It’s Not Just About Green Lawns: Wise Water Tips for Summer

By Dr. Mark LeChevallier – May 25, 2012 – Comment

Summertime means a lot of different things to different people. But whether it’s a day at the beach, hiking in the mountains, barbequing in your yard, or playing a round of golf, it’s guaranteed that water will play a role in your summer fun.

As the weather gets warmer, you’re sure to see a slew of water conservation tips in the news and online, and we here at American Water feel it’s important as well. After all, when demand is high, it puts additional strain on water systems that can be difficult for water providers to manage. We all want to be sure there is enough water for everyone’s daily use as well as for adequate fire protection. That being said, let’s start off with some summer tips you might not expect:

  • Stay Hydrated
    • No matter what else you do this summer, make sure you drink the recommended amount of water each day. We work hard to deliver clean, quality water, and in order to take care of everything else that requires water, you need to take care of yourself first.
  • Invest in reusable bottles
    • Make the choice to invest in a bottle that you can constantly re-fill with water from the tap, which has a lower impact on the overall environment than purchasing bottled water, and is budget-friendly too. (Of course, if you do buy bottled beverages when you’re on the go, remember to recycle them.)

Now, for those of you whose idea of fun is having a good-looking landscape, here are some helpful pieces of information:

  • Don’t over-water
    • A good general rule for your lawn is 1 inch of water per week, and 1-2 inches per week for perennial plants and shrubs. For annuals, just follow the plant tag guide. If you’re not sure what to do, just keep the plant’s soil lightly moist, and keep in mind that over-watering is just as bad as under-watering.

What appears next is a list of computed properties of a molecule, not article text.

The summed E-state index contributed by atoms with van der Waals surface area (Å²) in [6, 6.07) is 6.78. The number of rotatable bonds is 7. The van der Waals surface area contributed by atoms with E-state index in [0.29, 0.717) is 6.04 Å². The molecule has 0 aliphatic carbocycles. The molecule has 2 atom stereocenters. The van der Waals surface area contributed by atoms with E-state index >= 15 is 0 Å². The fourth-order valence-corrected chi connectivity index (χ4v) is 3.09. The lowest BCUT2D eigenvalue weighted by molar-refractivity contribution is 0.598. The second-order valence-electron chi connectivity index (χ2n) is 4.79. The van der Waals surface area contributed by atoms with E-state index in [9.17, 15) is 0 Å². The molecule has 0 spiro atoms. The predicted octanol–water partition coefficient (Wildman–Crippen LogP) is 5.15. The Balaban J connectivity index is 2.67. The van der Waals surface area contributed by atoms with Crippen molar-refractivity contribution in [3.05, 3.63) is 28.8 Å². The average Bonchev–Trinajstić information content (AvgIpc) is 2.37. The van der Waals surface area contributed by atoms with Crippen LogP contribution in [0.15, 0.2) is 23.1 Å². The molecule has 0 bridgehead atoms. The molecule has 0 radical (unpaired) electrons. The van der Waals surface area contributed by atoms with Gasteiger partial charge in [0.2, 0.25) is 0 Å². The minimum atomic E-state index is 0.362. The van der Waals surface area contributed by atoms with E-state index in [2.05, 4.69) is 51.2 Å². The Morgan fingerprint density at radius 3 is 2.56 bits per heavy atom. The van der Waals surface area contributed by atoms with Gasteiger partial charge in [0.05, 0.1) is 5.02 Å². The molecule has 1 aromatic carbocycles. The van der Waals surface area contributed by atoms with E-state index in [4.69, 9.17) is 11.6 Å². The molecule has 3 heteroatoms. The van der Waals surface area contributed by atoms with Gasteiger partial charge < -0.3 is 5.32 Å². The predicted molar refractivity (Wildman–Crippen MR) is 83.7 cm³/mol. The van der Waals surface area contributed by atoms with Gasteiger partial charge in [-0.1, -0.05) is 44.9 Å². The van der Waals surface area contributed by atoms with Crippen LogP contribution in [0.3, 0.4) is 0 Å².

• Water in the morning
    • The cooler it is outside in the daylight, the more water can nourish the plant through the day and soak in before evaporating.
  • Let it go brown
    • It may not look great, but brown grass is not necessarily dead grass. Grass can go dormant (brown) in hot summer months, but will likely turn green again as the days get cooler.
  • Use native plants in your garden
    • As we discussed in a recent blog post, native plants require less water and care than those not found naturally in your local habitat.
  • The best summer pool tip
    • If you don’t have an infinity pool, filling yours to the brim is not going to make it one. If you keep the water level 6-8 inches below the top, you’ll decrease water loss from splashing.
  • Sweep the driveway
    • An inexpensive broom can clean your driveway or sidewalk as easily as a hose.
  • Bucket and sponge
    • Don’t use a running hose to wash your car. A bucket of recycled water (perhaps gathered from a rain barrel) and sponge for washing, along with a quick hose rinse should do the job.

Another tip is to consider purchasing or making a rain barrel. Keep in mind that for lawns, plants and vehicles, using rainwater is a safe and smart alternative to using drinking-quality water. American Water operates some facilities that to collect storm water and “grey” water, then treat it and use it where it makes the most sense. In projects like a series of residential buildings in Battery Park, we have implemented a water-recycling program that includes irrigating the buildings’ rooftop gardens. Your home system obviously won’t be as intricate as ours, but the goal is the same.

I hope you have a great summer, and that you follow at least some of these tips. When we can see the value in the water we have, we’ll be able to ensure it’s here for us next summer.